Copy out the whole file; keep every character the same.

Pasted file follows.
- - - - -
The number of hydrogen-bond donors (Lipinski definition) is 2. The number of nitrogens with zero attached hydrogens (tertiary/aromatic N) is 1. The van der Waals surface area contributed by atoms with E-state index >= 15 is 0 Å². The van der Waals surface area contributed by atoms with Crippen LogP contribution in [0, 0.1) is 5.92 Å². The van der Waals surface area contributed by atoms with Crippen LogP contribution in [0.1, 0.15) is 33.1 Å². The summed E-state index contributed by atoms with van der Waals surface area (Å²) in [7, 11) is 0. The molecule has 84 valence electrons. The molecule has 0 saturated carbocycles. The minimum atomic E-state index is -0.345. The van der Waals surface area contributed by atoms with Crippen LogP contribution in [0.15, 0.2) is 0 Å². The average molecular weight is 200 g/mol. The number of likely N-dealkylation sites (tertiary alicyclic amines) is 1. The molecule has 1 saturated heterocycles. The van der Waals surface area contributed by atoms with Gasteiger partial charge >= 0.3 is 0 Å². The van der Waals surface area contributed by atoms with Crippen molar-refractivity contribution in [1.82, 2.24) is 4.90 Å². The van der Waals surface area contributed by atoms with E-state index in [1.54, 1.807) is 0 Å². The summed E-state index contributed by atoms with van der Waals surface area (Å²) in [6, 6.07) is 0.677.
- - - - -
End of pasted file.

The number of hydrogen-bond donors (Lipinski definition) is 2. The number of nitrogens with zero attached hydrogens (tertiary/aromatic N) is 1. The van der Waals surface area contributed by atoms with E-state index >= 15 is 0 Å². The van der Waals surface area contributed by atoms with Crippen LogP contribution in [0, 0.1) is 5.92 Å². The van der Waals surface area contributed by atoms with Crippen LogP contribution in [0.1, 0.15) is 33.1 Å². The summed E-state index contributed by atoms with van der Waals surface area (Å²) in [7, 11) is 0. The molecule has 84 valence electrons. The molecule has 0 saturated carbocycles. The minimum atomic E-state index is -0.345. The van der Waals surface area contributed by atoms with Crippen LogP contribution in [0.15, 0.2) is 0 Å². The average molecular weight is 200 g/mol. The number of likely N-dealkylation sites (tertiary alicyclic amines) is 1. The molecule has 1 saturated heterocycles. The van der Waals surface area contributed by atoms with Gasteiger partial charge >= 0.3 is 0 Å². The van der Waals surface area contributed by atoms with Crippen molar-refractivity contribution in [1.82, 2.24) is 4.90 Å². The van der Waals surface area contributed by atoms with E-state index in [1.54, 1.807) is 0 Å². The summed E-state index contributed by atoms with van der Waals surface area (Å²) in [6, 6.07) is 0.677.